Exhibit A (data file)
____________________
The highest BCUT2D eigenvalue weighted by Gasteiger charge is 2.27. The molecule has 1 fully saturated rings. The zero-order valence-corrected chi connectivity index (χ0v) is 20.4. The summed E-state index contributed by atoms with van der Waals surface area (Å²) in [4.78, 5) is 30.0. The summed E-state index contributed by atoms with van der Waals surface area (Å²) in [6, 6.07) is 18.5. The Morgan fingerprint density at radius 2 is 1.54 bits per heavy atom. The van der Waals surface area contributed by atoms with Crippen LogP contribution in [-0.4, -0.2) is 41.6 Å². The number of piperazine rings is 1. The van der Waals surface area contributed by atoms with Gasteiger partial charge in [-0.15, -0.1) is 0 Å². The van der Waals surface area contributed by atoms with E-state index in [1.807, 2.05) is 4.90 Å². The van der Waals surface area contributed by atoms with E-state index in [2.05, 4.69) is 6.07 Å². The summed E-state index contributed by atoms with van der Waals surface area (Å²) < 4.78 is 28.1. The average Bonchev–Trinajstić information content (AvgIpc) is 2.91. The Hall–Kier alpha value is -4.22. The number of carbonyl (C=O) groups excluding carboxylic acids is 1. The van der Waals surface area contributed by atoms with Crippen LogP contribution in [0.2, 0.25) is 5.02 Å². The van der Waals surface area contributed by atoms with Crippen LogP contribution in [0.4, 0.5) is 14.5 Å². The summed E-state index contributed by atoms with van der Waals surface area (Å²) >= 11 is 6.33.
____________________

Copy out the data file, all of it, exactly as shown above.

The highest BCUT2D eigenvalue weighted by Gasteiger charge is 2.27. The molecule has 1 fully saturated rings. The zero-order valence-corrected chi connectivity index (χ0v) is 20.4. The summed E-state index contributed by atoms with van der Waals surface area (Å²) in [4.78, 5) is 30.0. The summed E-state index contributed by atoms with van der Waals surface area (Å²) in [6, 6.07) is 18.5. The Morgan fingerprint density at radius 2 is 1.54 bits per heavy atom. The van der Waals surface area contributed by atoms with Crippen LogP contribution in [-0.4, -0.2) is 41.6 Å². The number of piperazine rings is 1. The van der Waals surface area contributed by atoms with Gasteiger partial charge in [-0.15, -0.1) is 0 Å². The van der Waals surface area contributed by atoms with E-state index in [1.807, 2.05) is 4.90 Å². The van der Waals surface area contributed by atoms with E-state index in [2.05, 4.69) is 6.07 Å². The summed E-state index contributed by atoms with van der Waals surface area (Å²) < 4.78 is 28.1. The average Bonchev–Trinajstić information content (AvgIpc) is 2.91. The Hall–Kier alpha value is -4.22. The number of carbonyl (C=O) groups excluding carboxylic acids is 1. The van der Waals surface area contributed by atoms with Crippen LogP contribution in [0.2, 0.25) is 5.02 Å². The van der Waals surface area contributed by atoms with Crippen LogP contribution in [0.4, 0.5) is 14.5 Å². The summed E-state index contributed by atoms with van der Waals surface area (Å²) >= 11 is 6.33.